Energy drinks are a popular beverage among college students. Between keeping up with busy schedules and meeting heavy academic demands, students use energy drinks for work and play.
A U.S. Food and Drug Administration-banned ingredient called Yohimbe is believed to be illegally laced in almost every energy drink on the commercial market. Yohimbe allegedly caused the death of two teenagers in Allentown, Pa., earlier in the month, as well as that of a sophomore from the University of Arizona.
Yohimbe is an extract from an African tree bark that was used as an aphrodisiac to treat impotency long before medications like Viagra existed. It was under investigation by the FDA prior to these incidents and banned from over-the-counter diet pills in 1993.
“[Yohimbe] has been added to a number of different over-the-counter medications where they are not actually labeling it or describing the dangers of the drug,” Dr. José Missri said.
Missri is a cardiology specialist at Temple University Hospital and a professor of cardiovascular medicine at Temple’s School of Medicine.
“It is a very dangerous drug because it’s not controlled by the FDA,” Missri said. “Some people respond differently to the drug. Frankly, I don’t see any advantages to using it at all. Serious toxic effects have been cardiac, where people develop severe high blood pressure or hypertension.”
“I don’t like energy drinks because they feel unnatural. My heart rate increases, and the way they taste is horrible,” junior communications major Sarah Weidner said. “I feel that something that speeds up your heart rate that much isn’t natural.”
Serious complications from the consumption of Yohimbe include heart problems like hypertension, severe high blood pressure, rapid heartbeats and other irregular heart rates. It can also lead to kidney failure and is associated with seizures, behavioral issues, tremors, episodes of anxiety and hallucinations.
Missri said in the most serious cases, Yohimbe can cause heart failure.
The less serious effects of Yohimbe include nausea and vomiting.
Missri said he was concerned that young people consume products in general without paying much attention to what is in them.
“Young people tend to do this because they really want to excel at sports or improve their performance without even having knowledge of any of these drugs,” he said.
Patricia Bertele, a sophomore university studies major, said she consumes energy drinks once every couple of weeks and has mixed them with alcohol and felt negative effects.
“I’ve seen people black out [from mixing alcohol and energy drinks],” she said.
Weidner said she is upset that the FDA is not more involved.
“The FDA doesn’t even regulate over-the-counter herbal supplements, so I’m not surprised they don’t regulate [energy drinks] either,” Weidner said.
The FDA provides a strategy for protecting food supply and managing recalls, but an FDA representative for food safety, who declined to disclose her name, said foods do not require FDA approval, and energy drinks fall into that category.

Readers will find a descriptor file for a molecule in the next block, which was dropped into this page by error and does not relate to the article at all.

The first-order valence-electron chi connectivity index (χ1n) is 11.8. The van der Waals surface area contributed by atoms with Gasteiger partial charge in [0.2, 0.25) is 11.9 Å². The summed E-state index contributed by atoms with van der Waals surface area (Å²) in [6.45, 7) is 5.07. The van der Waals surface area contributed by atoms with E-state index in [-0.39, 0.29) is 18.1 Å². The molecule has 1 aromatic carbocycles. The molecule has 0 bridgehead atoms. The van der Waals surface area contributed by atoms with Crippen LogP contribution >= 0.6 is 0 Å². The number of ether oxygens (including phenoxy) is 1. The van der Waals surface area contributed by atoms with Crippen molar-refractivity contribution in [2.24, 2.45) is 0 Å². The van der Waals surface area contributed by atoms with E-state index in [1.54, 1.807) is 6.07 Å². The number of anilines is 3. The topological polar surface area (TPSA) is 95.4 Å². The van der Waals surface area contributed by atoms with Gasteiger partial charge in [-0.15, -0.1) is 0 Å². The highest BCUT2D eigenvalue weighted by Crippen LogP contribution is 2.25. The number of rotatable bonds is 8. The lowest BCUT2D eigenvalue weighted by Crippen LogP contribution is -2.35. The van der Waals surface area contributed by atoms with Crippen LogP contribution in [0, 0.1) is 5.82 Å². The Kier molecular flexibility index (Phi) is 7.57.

Pending the outcome of the ongoing FDA investigation, families of victims may have the right to take legal action.
Frank McClellan, a Temple health law professor, has substantial litigation experience in products liability.
“With most lawsuits, it will be filed as a personal injury action, which, for private individuals, is brought under state and civil law as a personal injury claim called a private tort lawsuit,” McClellan said.
In a Supreme Court case from earlier this month, the Court ruled it permissible for a person to file a lawsuit for not being informed about the dangers of a personal product.
“The manufacturer is obligated by law of federal stature to get approval before sharing the composition of a product. Once it’s approved, the company is supposed to admit any injuries to the FDA to determine if that personal product is allowed to remain effective,” McClellan said.
If a company fails to do this, then its products are subject to recall or can be discontinued.
McClellan said in terms of drugs and devices, the FDA requires companies to conduct animal studies followed by clinical trials.
There are three phases for the clinical investigations for untested drugs.
Phase one is the initial introduction of the new drug into humans to determine the metabolic and pharmacological actions of the drug and its side effects.
Phase two studies consist of initial controlled clinical studies.
Phase three studies further determine effectiveness and turn those findings into product labeling. According to the FDA, studies at this level could have up to several thousand human participants.
Weidner said she is unhappy with the lack of FDA intervention.
“I think that the company should be under probation where [the FDA] tests their products and looks at them a little more seriously,” she said. “Energy drinks are marketed like Coca-Cola, but I don’t think they should be considered that way because they are [a product] that has the effects of a drug.”
“I don’t usually drink [energy drinks] because they make me feel jittery,” said junior accounting major Allison Ashley. “But sometimes, when I get them for free, I do.”
The FDA does not comment on ongoing investigations.
Major energy drink companies like Red Bull and 5-Hour Energy also declined comment. Commercial energy drink companies have not issued any statements about the situation.
Missri emphasized the harmful effects of energy drinks over time on the heart and body.
“People have died over it,” he said.
Valerie Rubinsky and Joshua Fernandez can be reached at firstname.lastname@example.org.